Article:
It’s been a while, huh? I’ve been thinking off and on of this little part of t’internet for a while, but a couple things have made me want to post recently.
First, my friend Julie has said, almost every time she sees me, “I miss your blog.” And it is Julie’s birthday, and I was thinking of coming back anyway. I have probably vanished off many people’s RSS feeds, but this was for me in the beginning, and it is fundamentally for me now. Even though what has brought me here has more to do with my thoughts about the connections between us, between people.
Fran died. Ten days ago, the cancer that had taken over her world robbed her of her last breath. She was 54 years old. She was my friend. She was loved. She was, she was, she was. She is now in the past tense.
This afternoon, I went to the SPCA thrift store looking for trays for sandwiches and hors d’however-you-spell-it for Fran’s memorial. As I wandered through the store, I remembered thrifting trips with Fran, and how we’d wander and browse, almost independently except to find one another to crow over a good find, or ask for an opinion. I missed her there more acutely than I have since I heard of her passing.
But she has not vanished utterly. What lives on is what she taught me, us, her friends, as well as her daughter. Her gardening expertise, her antiques knowledge, her bone-deep need to research about things. I will not let this go. I carry her around in my heart as though it were a rosewood keepsake box. I wish I’d been able to see here more in the last little while, but there was almost never time to take off.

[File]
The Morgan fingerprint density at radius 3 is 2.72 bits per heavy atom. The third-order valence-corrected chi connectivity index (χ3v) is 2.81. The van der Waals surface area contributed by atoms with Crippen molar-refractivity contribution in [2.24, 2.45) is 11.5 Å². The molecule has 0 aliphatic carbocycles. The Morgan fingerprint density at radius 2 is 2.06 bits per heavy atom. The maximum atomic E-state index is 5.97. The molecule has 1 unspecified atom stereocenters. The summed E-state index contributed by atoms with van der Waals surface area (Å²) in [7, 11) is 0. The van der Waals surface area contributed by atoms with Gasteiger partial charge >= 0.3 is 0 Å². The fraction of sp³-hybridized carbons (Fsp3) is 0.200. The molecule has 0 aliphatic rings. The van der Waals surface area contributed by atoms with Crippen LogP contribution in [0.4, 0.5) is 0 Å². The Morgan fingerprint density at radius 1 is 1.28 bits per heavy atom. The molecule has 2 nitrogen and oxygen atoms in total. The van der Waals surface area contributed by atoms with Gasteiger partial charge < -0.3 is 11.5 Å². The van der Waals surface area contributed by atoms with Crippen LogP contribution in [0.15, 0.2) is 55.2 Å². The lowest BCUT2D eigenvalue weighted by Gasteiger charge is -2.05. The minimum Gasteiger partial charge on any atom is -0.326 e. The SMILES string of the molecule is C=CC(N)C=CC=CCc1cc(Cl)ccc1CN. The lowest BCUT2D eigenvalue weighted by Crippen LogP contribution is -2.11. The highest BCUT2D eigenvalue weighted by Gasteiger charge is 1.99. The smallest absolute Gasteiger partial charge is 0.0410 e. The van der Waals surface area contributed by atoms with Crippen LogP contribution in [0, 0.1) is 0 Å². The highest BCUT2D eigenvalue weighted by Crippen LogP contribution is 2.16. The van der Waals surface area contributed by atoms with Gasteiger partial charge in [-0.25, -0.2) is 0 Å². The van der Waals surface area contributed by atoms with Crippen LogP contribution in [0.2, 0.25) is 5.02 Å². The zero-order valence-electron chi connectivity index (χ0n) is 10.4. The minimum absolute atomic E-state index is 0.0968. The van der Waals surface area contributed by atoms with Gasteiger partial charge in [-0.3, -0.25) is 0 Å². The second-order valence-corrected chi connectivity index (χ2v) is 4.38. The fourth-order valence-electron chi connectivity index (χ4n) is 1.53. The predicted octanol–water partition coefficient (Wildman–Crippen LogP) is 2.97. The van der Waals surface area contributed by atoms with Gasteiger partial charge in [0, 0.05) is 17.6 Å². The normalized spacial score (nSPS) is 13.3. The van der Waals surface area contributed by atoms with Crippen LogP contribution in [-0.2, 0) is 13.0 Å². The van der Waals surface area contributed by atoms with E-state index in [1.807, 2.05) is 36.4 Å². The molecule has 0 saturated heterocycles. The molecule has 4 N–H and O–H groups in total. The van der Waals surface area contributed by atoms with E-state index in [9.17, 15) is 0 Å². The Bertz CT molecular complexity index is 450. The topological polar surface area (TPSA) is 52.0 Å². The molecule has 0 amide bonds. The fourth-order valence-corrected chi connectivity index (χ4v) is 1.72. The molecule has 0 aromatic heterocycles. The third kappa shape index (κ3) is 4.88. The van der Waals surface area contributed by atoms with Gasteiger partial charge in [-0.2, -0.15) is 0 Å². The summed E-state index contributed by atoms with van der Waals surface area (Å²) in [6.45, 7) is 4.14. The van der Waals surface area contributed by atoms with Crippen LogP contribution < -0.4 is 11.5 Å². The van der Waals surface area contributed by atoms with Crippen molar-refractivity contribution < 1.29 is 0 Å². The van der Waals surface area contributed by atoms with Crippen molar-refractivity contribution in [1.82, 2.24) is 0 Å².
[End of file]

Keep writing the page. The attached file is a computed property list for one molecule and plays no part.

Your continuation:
The past couple of years have been dicey, cash-wise for us. Like, I was mending my socks and underwear as opposed to buying new stuff, kind of dicey. E wasn’t working a lot either. I went Tunguska on my landlord when he suggested we should buy a new TV to accompany the HD stuff. Turns out (Rick, you were right) we could have afforded it with a little research, but I was ready to skin and barbecue the poor man for suggesting that we spend money.
But for all we have had a poor couple of years, I have come to realize more and more, I am rich in love.
I can give love unstintingly and unconditionally. I throw that love around like confetti. I never run out, because all that love is coming back to me. I have people who love me. Probably more than many people do. I can love my friends for their grace and humour and wit. They love me back. We are stars that, together, make a constellation. Many constellations. Reaching out, friend to friend to friend, we are all the stars of the night sky.
When a friend dies, she does not stop being a part of the constellations. She is still a part of our whole, and she is still in our hearts and in our sky.
She shines on.